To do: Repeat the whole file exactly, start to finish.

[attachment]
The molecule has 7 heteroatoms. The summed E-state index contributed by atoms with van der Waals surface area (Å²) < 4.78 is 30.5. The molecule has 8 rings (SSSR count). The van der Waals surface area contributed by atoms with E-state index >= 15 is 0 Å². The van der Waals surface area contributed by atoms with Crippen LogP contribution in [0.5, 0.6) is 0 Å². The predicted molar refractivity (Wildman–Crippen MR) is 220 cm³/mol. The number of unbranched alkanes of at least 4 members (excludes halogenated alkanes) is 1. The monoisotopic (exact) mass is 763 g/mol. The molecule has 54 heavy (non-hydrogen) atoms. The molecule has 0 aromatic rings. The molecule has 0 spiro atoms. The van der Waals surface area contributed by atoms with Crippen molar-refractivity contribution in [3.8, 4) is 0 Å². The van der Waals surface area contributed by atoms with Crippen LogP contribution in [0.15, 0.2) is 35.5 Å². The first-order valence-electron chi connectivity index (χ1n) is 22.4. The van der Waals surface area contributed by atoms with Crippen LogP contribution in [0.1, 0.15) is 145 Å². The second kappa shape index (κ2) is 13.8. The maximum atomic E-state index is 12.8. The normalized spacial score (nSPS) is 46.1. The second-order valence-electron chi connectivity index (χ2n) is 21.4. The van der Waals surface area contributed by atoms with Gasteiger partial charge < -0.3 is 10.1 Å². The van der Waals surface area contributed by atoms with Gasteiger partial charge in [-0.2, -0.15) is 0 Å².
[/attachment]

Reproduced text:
The molecule has 7 heteroatoms. The summed E-state index contributed by atoms with van der Waals surface area (Å²) < 4.78 is 30.5. The molecule has 8 rings (SSSR count). The van der Waals surface area contributed by atoms with E-state index >= 15 is 0 Å². The van der Waals surface area contributed by atoms with Crippen LogP contribution in [0.5, 0.6) is 0 Å². The predicted molar refractivity (Wildman–Crippen MR) is 220 cm³/mol. The number of unbranched alkanes of at least 4 members (excludes halogenated alkanes) is 1. The monoisotopic (exact) mass is 763 g/mol. The molecule has 54 heavy (non-hydrogen) atoms. The molecule has 0 aromatic rings. The molecule has 0 spiro atoms. The van der Waals surface area contributed by atoms with Crippen molar-refractivity contribution in [3.8, 4) is 0 Å². The van der Waals surface area contributed by atoms with Crippen LogP contribution in [0.15, 0.2) is 35.5 Å². The first-order valence-electron chi connectivity index (χ1n) is 22.4. The van der Waals surface area contributed by atoms with Crippen LogP contribution in [0.1, 0.15) is 145 Å². The second kappa shape index (κ2) is 13.8. The maximum atomic E-state index is 12.8. The normalized spacial score (nSPS) is 46.1. The second-order valence-electron chi connectivity index (χ2n) is 21.4. The van der Waals surface area contributed by atoms with Gasteiger partial charge < -0.3 is 10.1 Å². The van der Waals surface area contributed by atoms with Gasteiger partial charge in [-0.2, -0.15) is 0 Å².